Sharon at Mom of 6 just posted a revelationary article, where she had a revelation about how she could be doing laundry differently. People (and by people, I mostly mean moms) are always complaining about laundry, but that isn’t a sticking point in our house, even though we still have an extra load of cloth diapers to wash during the week. I’m spilling the load here, and you can let me know what you find interesting. Or even revelationary!
The first- and perhaps most important- step of our laundry routine is not sorting. Full credit goes to my amazing hubby, who was doing this before I met him. We have 3 laundry baskets in our room…one for darks, one for whites, and one for delicates. He doesn’t see the point in the 3rd basket, but the chicks get it, right? We throw our dirty clothes into the right basket when we take off our clothes. I hate sorting laundry. Who wants to paw through dirty, stinky clothes? Eeewww.
Laundry magic #1. No sorting required.
Laundry magic #2. The baskets tell me when to wash: if the basket is full, I need to do a load.
By the way, I am aware that my hampers are not beautiful. But they are completely functional, have lasted over 15 years, and work on both the downstairs and the upstairs trips. Pretty hampers are not always durable or functional. Pick your battles. These are some of the prettiest, sturdiest, most functional hampers I’ve seen.
Oh, that’s all well and good, you say, but what if you have kids? Well, I do. I have two of them. Girls who like to change their outfits four times a day. Girls who, until recently, had stains on each and every shirt by breakfast. Girls who don’t yet get the concept of “rewearing”, so anything that has touched their body for even five minutes goes in their dirty clothes pile.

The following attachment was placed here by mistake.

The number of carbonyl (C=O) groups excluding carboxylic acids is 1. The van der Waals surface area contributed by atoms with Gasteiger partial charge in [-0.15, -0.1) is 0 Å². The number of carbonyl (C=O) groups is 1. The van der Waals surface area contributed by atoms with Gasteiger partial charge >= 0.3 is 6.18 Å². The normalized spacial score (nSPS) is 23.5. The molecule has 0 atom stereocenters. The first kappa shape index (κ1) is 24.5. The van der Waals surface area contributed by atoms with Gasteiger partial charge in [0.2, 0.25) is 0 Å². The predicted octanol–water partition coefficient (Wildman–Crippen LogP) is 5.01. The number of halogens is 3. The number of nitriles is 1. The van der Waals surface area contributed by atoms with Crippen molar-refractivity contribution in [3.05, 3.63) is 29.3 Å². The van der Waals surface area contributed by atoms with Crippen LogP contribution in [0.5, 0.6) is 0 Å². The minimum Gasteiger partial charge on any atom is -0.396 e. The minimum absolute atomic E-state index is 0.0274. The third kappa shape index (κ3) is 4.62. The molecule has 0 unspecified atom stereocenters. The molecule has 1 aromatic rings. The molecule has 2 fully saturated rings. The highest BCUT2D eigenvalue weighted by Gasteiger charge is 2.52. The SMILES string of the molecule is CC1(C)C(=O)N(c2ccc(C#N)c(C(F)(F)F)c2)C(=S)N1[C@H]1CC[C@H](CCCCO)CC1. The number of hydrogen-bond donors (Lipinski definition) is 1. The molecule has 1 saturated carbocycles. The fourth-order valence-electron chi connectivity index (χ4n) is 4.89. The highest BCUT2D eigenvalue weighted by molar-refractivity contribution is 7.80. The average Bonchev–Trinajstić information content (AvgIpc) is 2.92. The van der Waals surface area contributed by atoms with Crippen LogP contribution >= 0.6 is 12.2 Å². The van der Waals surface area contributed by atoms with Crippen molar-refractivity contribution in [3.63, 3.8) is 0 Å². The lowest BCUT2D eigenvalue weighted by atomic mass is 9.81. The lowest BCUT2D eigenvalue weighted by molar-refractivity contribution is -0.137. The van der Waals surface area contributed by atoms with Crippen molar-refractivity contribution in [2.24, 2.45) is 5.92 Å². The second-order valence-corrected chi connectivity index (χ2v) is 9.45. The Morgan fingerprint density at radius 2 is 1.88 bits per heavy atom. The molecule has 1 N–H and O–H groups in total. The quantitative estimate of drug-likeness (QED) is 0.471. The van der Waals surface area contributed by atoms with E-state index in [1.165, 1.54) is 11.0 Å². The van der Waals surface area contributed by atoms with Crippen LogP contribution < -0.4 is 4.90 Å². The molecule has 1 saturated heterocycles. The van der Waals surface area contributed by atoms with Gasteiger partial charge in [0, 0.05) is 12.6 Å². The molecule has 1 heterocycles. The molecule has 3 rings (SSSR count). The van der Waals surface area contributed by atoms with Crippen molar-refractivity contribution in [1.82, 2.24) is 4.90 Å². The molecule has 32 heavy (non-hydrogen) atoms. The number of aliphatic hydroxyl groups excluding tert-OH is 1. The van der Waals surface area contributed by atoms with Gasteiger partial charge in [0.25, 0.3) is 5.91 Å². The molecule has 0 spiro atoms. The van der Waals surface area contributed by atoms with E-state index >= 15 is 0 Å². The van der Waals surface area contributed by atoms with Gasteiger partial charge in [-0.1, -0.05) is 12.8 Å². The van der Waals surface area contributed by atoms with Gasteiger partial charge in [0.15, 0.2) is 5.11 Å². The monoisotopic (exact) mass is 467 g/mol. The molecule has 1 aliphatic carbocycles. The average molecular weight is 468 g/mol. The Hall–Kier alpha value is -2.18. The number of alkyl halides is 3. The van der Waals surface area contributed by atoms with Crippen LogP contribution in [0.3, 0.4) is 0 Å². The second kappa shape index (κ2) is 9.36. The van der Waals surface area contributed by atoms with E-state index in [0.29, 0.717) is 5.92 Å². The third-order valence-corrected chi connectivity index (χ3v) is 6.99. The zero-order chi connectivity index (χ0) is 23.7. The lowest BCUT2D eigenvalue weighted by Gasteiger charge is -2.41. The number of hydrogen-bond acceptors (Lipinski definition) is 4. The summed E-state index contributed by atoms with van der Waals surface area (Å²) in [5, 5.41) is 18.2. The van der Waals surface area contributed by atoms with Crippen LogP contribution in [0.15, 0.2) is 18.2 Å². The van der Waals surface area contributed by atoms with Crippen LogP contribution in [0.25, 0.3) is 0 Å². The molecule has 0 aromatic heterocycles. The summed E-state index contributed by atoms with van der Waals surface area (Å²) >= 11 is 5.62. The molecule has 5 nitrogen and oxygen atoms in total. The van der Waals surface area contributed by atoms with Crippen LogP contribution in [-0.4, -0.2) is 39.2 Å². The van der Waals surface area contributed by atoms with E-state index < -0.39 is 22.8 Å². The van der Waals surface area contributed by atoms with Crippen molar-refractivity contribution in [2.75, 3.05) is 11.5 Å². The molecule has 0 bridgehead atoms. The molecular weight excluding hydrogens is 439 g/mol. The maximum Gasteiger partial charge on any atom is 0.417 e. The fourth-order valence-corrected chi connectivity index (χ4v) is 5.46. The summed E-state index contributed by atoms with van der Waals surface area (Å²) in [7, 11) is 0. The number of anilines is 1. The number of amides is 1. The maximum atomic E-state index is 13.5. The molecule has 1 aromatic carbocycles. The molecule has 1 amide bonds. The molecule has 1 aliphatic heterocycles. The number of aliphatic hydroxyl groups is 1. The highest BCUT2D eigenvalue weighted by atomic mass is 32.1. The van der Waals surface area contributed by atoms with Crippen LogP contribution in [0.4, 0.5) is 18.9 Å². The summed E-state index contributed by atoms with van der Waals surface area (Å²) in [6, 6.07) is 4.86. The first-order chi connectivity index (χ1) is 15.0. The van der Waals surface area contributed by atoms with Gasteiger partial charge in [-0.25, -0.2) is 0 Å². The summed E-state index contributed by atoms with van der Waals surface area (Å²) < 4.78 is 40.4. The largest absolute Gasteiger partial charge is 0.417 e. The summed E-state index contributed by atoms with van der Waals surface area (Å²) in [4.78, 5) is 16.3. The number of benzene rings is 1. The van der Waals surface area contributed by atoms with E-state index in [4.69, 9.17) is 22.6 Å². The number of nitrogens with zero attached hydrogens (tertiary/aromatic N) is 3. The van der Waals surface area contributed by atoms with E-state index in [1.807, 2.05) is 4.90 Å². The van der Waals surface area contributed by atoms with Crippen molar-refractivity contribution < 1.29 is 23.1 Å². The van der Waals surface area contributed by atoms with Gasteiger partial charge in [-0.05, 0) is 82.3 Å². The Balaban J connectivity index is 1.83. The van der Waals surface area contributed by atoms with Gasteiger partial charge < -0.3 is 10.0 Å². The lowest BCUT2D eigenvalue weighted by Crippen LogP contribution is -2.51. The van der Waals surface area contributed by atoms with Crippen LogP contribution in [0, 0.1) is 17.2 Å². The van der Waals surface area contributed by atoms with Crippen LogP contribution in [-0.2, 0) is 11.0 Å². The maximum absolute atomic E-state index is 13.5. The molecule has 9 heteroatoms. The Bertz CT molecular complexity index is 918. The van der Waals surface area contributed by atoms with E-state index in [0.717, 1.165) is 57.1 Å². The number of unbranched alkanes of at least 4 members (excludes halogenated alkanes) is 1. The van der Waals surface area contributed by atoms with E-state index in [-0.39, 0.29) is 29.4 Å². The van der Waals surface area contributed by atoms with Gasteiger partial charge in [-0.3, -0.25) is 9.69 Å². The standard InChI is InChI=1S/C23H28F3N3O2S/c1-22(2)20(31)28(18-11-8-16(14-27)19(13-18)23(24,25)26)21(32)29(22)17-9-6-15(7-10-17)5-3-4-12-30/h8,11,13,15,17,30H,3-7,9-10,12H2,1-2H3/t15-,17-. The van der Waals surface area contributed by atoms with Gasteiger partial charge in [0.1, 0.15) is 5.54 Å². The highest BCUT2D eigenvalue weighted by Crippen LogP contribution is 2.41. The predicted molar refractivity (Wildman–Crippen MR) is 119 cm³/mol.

My older daughter, who is five, doesn’t get a laundry basket because she misused it. Until I let her have it back, she piles her dirties where her basket should go. When her sister’s basket is half full, I’ll ask my oldest to add hers to the basket and drag it to the top of the steps. I take it from there.
Laundry magic #3. All the kids clothes are one load. No sorting. This was Sharon’s revelation. You too?
Truth time: for some reason, the hardest part of laundry for me is getting the clothes from the washer to the dryer. It’s all of 2 feet, but if I’m busy, I don’t hear the buzzer. It’s a problem, but not fatal. It just means that a load started early in the day sometimes sits until dinner. Oh, well. I try never to let wet clothes sit overnight, because then you have to start all over or they smell.
When dry, I set them in front of my husband, who is usually watching TV late in the evening. He folds and separates one load at a time. He’s even gotten pretty good at telling apart the tiny socks from the teeny-tiny socks. Clothes that need to be hung get laid out flat and placed on the top of the basket. As long as things are folded and smoothed, they don’t wrinkle.
Laundry magic #4. Having hubby effortlessly fold laundry really is magic, in my book. And sexy, too.
When folded, the laundry gets moved to the landing, and the next person up the steps takes the load back to their owner. Little people are exempt for now, but they’re growing like weeds, and will soon take part.
Laundry magic #5. No fighting about helping out. If you’re going up, take the basket with you.
Once upstairs, we hang ’em up. Kids help to put their outfits back on the lowest closet rod (I have rod extenders in both of their closets) as I put outfits back on hangers.
Laundry magic #6. Hangers always stay in the closet, so they aren’t having unholy sex with other hangers and getting all loose and tangled.
The kids can also put away their undies and pajamas in the drawer, with supervision. It takes about a minute.
Laundry magic #7. The kids are learning. I’m have a business to run, and it’s not a laundromat, so they’ll be doing their laundry sooner rather than later.
Because if they’re not working with you, then they’re working against you…
Diapers get washed twice a week and hung on a rack in the basement to air dry. Certain delicates also go to the basement rack in the winter, and outside in the summer.
That’s it in a nutshell. I’ve got to keep it simple, because I don’t have patience for complicated.